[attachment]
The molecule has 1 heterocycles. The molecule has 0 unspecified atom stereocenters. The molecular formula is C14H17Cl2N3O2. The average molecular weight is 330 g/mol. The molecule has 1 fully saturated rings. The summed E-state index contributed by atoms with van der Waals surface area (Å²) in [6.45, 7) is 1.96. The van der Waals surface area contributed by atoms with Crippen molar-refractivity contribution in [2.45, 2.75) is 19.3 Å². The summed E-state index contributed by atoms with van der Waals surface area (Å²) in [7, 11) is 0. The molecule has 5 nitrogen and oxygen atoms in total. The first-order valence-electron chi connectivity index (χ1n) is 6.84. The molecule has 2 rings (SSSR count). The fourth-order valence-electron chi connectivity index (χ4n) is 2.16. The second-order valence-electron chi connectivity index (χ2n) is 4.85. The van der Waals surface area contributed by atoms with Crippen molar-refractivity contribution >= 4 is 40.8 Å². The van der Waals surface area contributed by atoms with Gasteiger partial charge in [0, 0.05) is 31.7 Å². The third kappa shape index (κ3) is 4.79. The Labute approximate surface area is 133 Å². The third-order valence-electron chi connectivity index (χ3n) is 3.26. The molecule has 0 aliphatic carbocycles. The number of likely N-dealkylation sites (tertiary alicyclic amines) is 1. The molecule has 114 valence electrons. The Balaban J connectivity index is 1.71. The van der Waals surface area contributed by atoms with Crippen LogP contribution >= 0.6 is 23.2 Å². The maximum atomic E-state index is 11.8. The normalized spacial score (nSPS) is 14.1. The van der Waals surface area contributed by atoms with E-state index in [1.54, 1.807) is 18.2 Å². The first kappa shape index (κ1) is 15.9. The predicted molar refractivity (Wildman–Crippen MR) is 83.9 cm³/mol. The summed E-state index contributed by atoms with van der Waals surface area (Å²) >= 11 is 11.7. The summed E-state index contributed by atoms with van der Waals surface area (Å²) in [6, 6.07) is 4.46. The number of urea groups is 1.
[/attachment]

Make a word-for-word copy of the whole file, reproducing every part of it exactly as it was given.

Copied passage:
The molecule has 1 heterocycles. The molecule has 0 unspecified atom stereocenters. The molecular formula is C14H17Cl2N3O2. The average molecular weight is 330 g/mol. The molecule has 1 fully saturated rings. The summed E-state index contributed by atoms with van der Waals surface area (Å²) in [6.45, 7) is 1.96. The van der Waals surface area contributed by atoms with Crippen molar-refractivity contribution in [2.45, 2.75) is 19.3 Å². The summed E-state index contributed by atoms with van der Waals surface area (Å²) in [7, 11) is 0. The molecule has 5 nitrogen and oxygen atoms in total. The first-order valence-electron chi connectivity index (χ1n) is 6.84. The molecule has 2 rings (SSSR count). The fourth-order valence-electron chi connectivity index (χ4n) is 2.16. The second-order valence-electron chi connectivity index (χ2n) is 4.85. The van der Waals surface area contributed by atoms with Crippen molar-refractivity contribution >= 4 is 40.8 Å². The van der Waals surface area contributed by atoms with Gasteiger partial charge in [0, 0.05) is 31.7 Å². The third kappa shape index (κ3) is 4.79. The Labute approximate surface area is 133 Å². The third-order valence-electron chi connectivity index (χ3n) is 3.26. The molecule has 0 aliphatic carbocycles. The number of likely N-dealkylation sites (tertiary alicyclic amines) is 1. The molecule has 114 valence electrons. The Balaban J connectivity index is 1.71. The van der Waals surface area contributed by atoms with Crippen LogP contribution >= 0.6 is 23.2 Å². The maximum atomic E-state index is 11.8. The normalized spacial score (nSPS) is 14.1. The van der Waals surface area contributed by atoms with E-state index in [1.54, 1.807) is 18.2 Å². The first kappa shape index (κ1) is 15.9. The predicted molar refractivity (Wildman–Crippen MR) is 83.9 cm³/mol. The summed E-state index contributed by atoms with van der Waals surface area (Å²) >= 11 is 11.7. The summed E-state index contributed by atoms with van der Waals surface area (Å²) in [6, 6.07) is 4.46. The number of urea groups is 1.